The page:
Last week during the early hours of the morning, three volunteers assisted the turtle regulars in their sweeps of two local beaches in the reserve, looking for nests marked by previous volunteers over two months ago. Our aim was to help with the data collection on the health of the turtle population within the area by monitoring the number of eggs laid in each nest and the whether the eggs had hatched. We were given a quick briefing, and set about finding a marked nest. Once located, we had to dig down into the nest often over an arms reach and record everything we found.
With the sun still low in the sky and staff and volunteers alike lying with both arms up to their shoulders in the sand one volunteer struck turtle gold; a newly hatched nest of green turtles. As soon as the first baby turtles were unearthed, the rest of the nest wanted to be free too! However before they made a mad dash for the sea they were counted and given a bill of clean health in between the bouts of obligatory photos. With an eye on the sky for birds of prey, the turtles were given a head start and released just a few metres from the sea. The closer they got to the water the more frantically their little flippers moved, and we watched them swim off out of sight.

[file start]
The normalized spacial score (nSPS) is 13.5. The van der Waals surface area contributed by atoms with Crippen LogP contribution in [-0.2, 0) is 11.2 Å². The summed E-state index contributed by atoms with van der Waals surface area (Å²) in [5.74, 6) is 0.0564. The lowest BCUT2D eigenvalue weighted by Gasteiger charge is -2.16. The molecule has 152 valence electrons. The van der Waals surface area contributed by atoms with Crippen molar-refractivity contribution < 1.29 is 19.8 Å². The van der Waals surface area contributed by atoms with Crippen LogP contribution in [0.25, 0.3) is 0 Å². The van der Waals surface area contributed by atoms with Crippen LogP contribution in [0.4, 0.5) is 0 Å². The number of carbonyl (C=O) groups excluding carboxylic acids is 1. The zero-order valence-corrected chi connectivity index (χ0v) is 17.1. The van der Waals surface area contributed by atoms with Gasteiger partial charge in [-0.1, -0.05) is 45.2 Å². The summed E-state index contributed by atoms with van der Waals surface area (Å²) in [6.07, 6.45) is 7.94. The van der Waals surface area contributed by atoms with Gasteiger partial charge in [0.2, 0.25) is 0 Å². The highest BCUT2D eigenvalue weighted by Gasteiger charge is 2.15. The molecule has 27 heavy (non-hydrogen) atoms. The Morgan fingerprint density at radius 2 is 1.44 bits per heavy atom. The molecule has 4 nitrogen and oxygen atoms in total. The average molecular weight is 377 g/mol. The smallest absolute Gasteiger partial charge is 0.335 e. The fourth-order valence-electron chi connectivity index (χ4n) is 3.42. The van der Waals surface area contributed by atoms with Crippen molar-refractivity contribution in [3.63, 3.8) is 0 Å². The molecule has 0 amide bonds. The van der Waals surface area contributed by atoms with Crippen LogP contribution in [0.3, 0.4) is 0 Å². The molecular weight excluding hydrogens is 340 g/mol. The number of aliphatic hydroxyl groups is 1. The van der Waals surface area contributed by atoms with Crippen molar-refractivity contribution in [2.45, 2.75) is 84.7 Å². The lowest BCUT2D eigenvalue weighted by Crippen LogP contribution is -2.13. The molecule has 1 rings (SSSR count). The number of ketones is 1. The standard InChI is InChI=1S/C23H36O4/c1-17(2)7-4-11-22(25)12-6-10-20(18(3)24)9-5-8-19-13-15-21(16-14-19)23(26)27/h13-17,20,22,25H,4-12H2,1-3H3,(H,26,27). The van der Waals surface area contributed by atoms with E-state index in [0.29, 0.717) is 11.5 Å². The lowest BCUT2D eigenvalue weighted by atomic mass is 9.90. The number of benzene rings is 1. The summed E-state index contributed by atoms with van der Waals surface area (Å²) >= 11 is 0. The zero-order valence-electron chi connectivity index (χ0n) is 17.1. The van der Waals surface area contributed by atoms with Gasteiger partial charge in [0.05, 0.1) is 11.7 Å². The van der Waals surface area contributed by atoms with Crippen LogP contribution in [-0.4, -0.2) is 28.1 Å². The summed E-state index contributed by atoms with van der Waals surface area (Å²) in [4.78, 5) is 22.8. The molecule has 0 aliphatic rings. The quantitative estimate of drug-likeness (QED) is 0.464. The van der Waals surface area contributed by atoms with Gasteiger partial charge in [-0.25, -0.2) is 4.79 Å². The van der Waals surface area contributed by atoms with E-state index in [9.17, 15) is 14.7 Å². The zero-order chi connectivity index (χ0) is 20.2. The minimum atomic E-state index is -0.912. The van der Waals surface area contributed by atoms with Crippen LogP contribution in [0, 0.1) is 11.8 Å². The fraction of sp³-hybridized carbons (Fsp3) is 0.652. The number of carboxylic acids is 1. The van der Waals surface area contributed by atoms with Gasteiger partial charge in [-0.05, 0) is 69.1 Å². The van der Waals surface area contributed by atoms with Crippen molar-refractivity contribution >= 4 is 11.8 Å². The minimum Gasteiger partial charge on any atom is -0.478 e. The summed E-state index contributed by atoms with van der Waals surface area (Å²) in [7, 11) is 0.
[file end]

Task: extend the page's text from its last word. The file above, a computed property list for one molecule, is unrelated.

That same volunteer (who is now regarded as a lucky charm on base) unearthed two more newly hatched nests that day, bringing the total number of turtles released to over 230, in addition to data collected from over 30 nests. And just in case that wasn’t enough the Mexican weather celebrated with a couple of rainbows. Once back on base all involved agreed it had been another fantastic experience from Pez Maya.